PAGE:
UK stocks came under pressure on Friday after data showed factory activity lost more steam in June amid elevated price pressures, underlining the risk of a sharp slowdown or a recession in Britain.
The blue-chip FTSE 100 ended flat after flirting with gains and losses in the session, while the domestically focussed midcap FTSE 250 closed 0.16% lower.
Both the indexes started the second half of 2022 on a subdued note after a rough first half amid worries that rapid rate hikes to tame high inflation would trigger a global recession.
“Fears rattling financial markets show little sign of subsiding, with investors spooked about signs of looming recessions, while inflation stays stubbornly high,” Susannah Streeter, senior investment and markets analyst, Hargreaves Lansdown, said.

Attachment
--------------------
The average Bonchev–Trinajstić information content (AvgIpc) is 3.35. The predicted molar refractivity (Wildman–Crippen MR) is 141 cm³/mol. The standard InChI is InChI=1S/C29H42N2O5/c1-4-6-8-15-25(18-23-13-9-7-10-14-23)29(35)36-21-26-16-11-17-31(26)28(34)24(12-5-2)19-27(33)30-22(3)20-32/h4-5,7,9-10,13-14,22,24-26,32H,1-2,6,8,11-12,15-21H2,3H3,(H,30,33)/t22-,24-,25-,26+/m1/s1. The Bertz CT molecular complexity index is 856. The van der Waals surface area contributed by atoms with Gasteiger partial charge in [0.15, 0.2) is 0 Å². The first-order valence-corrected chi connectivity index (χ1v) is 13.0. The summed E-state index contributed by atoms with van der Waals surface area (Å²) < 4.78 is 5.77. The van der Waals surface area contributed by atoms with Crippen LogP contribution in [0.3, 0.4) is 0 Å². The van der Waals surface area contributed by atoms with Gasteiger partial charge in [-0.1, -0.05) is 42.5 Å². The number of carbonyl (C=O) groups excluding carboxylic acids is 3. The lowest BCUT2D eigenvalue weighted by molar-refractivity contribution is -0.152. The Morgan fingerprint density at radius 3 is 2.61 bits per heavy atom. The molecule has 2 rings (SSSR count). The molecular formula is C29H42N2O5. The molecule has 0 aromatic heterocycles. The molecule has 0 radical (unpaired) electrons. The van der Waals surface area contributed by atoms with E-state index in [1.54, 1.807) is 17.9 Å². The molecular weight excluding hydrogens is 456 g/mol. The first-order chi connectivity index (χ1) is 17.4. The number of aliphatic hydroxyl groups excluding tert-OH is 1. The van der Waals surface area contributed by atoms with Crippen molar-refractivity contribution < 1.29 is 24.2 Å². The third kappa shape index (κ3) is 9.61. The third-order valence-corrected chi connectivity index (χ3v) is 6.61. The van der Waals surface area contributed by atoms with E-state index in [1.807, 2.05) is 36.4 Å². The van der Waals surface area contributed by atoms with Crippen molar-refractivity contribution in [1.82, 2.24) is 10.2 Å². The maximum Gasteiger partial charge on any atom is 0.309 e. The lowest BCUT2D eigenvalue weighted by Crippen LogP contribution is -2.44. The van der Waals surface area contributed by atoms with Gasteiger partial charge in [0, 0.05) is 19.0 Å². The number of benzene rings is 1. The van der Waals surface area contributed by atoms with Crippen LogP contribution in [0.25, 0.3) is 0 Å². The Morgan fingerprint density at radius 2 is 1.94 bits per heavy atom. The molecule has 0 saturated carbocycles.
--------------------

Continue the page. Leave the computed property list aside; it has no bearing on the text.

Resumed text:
The S&P Global UK manufacturing purchasing managers’ index fell (PMI) to 52.8 from 54.6 in May, downwardly revised from a preliminary “flash” reading for June of 53.4.
Meanwhile, Bank of England data showed British consumers were cautious about their borrowings as inflation accelerates.
As a result of rising fears that higher cost of borrowing would hurt further the UK economy, traders have scaled back some of their Bank of England (BoE) rate hike expectations for the year. The BoE has raised interest rates five times since December and its next scheduled announcement is on Aug. 4.
On Friday, miners slid 3.2% and were the biggest drags on the FTSE 100. However, those losses were countered by a rise in defensive consumer staples and utilities stocks.
Shell fell 0.6% as the oil major suspended plans to sell its onshore oil assets in Nigeria, and after Russia moved to create a new firm to take charge of the Sakhalin-2 oil and gas project.
Shell, together with two Japanese trading companies, holds just under a 50% stake in Sakhalin Energy Investment Co.
Jupiter Fund Management and Abrdn slid 4.2% and 3.3% respectively, after Citigroup downgraded the fund managers’ stocks to “sell” from “neutral”.